Amendment A is toast, for now. Sixth Circuit Judge Christina Klinger yesterday nullified South Dakotans’ vote to write recreational marijuana, industrial hemp, and the regulation and taxation thereof into our Constitution.
Judge Klinger rejected the plaintiffs’ effort to frame their challenge to Amendment A as an election contest, saying that the complainants showed no evidence of irregularities in the conduct of voting or counting of votes. “Contestants have not alleged any irregularities during the 2020 General Election, much less shown anything suggesting the will of the voters was suppressed. As a result, the issues alleged are not appropriately resolved in an election contest cause of action.”
Judge Klinger chose instead to suppress the will of the voters herself by accepting the plaintiffs’ arguments that Amendment A encompasses multiple subjects and worked such a drastic change in our system of government that it had to arise from a constitutional convention, not the initiative petition process.
The defenders of Amendment A argued that Amendment A addressed the single subject of cannabis. Judge Klinger held their own words against them, noting that Amendment A only twice, in the separate definitions of primary terms marijuana and hemp. Judge Klinger says those very definitions define marijuana and hemp as separate subjects. Klinger goes on to identify Amendment A’s civil penalties for certain marijuana-related violations, restrictions on professional discipline for marijuana-related activities, the 15% excise tax on marijuana sales, and the allocation of that tax revenue to public schools and the general fund as “not ‘reasonably germane” to the overall topic of legalizing marijuana” and thus in violation of the single-subject rule for constitutional amendments enacted by voters in 2018.
In other words, voters cannot enact any comprehensive or complicated policy reforms via constitutional amendment. They must only deal with the narrowest issues in their proposed constitutional amendments. Any implications for enforcement, regulation, or taxation must be either parsed into multiple and thus impractical ballot measure campaigns, shoehorned into omnibus initiated measure petitions that the Legislature can overturn before enactment, or simply left to the will of the unresponsive Legislature and Governor who seek to consolidate their control over all policy manners in their elitist Republican hands.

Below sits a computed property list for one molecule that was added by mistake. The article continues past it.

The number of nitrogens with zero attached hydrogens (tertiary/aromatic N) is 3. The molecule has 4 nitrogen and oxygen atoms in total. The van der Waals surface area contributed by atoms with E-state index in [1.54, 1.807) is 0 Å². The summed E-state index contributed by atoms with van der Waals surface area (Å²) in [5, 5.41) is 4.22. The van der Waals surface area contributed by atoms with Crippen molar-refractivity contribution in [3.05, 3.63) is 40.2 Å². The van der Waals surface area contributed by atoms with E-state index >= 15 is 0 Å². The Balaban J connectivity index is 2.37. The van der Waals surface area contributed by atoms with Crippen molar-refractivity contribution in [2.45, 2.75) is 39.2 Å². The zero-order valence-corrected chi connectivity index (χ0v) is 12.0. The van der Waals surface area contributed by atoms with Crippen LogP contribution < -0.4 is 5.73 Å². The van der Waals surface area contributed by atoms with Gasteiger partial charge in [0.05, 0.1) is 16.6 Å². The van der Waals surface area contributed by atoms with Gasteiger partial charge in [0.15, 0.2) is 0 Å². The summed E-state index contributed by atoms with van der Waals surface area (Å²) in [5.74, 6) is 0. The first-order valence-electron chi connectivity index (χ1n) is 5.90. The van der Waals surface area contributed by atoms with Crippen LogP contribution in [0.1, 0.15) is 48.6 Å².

Recognizing that her single-subject ruling would have sufficed, Judge Klinger nonetheless proceeds “in the interest of efficiency and the public importance” to lay down her judicial marker on the question of whether Amendment A was an amendment or a revision. Under the plaintiffs’ interpretation of Article 23 of the South Dakota Constitution, amendments—limited changes to the Constitution—can reach the ballot through the initiative petition process, while revisions—more extensive changes—must arise from a constitutional convention, which can be called by a three-fourths vote of both chambers of the Legislature or by a majority vote of the people called by initiative petition.
Judge Klinger said Amendment A “is not a drastic rewrite of the South Dakota Constitution.” She said Amendment A is not as extensive as a revision in an oft-cited California case on the subject of amendments versus revisions. “However, it does institute ‘far reaching changes in the nature of our basic governmental plan.'” Klinger identified multiple changes to government authority that cross her threshold of constitutional revision:
- Amendment A grants exclusive power to license and regulate aspects of marijuana to the Department of Revenue, boxing out the Legislature’s authority.
- Amendment A takes away the Legislature’s power to enact civil penalties for public marijuana use.
- Amendment A takes away the Governor’s power to reallocate authority over the licensing and regulation of marijuana to departments that might more efficiently manage pot policy.
- Amendment A “unconstitutionally waives the State’s sovereign immunity” and usurps the Legislature’s power to set the rules for how and when the state may be sued by empowering residents to sue the Department of Revenue if it failed to enact pot rules by April 1, 2022.
Judge Klinger also rejected the argument that the plaintiffs should have waged their complaint before the election. She said just the opposite: the courts don’t hear arguments against laws or constitutional amendments until the legislative process is complete and the law or amendment has been approved. Judge Klinger said hearing the plaintiffs’ challenge before the election would have violated the judiciary’s “principle of noninterference.” Judge Klinger’s ruling runs counter to the precedent set in numerous other states where courts have blocked initiatives from appearing on the ballot due to violations of the single-subject rule.
So put the doobage down, friends and neighbors: as it stands, pot stays illegal in South Dakota. Amendment A’s sponsors plan to appeal (and let’s see if the big money behind this measure have the guts to stick with a fight about broader initiative rights and constitutional law instead of the measly merits of marijuana), but for now, the only way you’re getting cannabis in your system come July 1 is with a doctor’s prescription.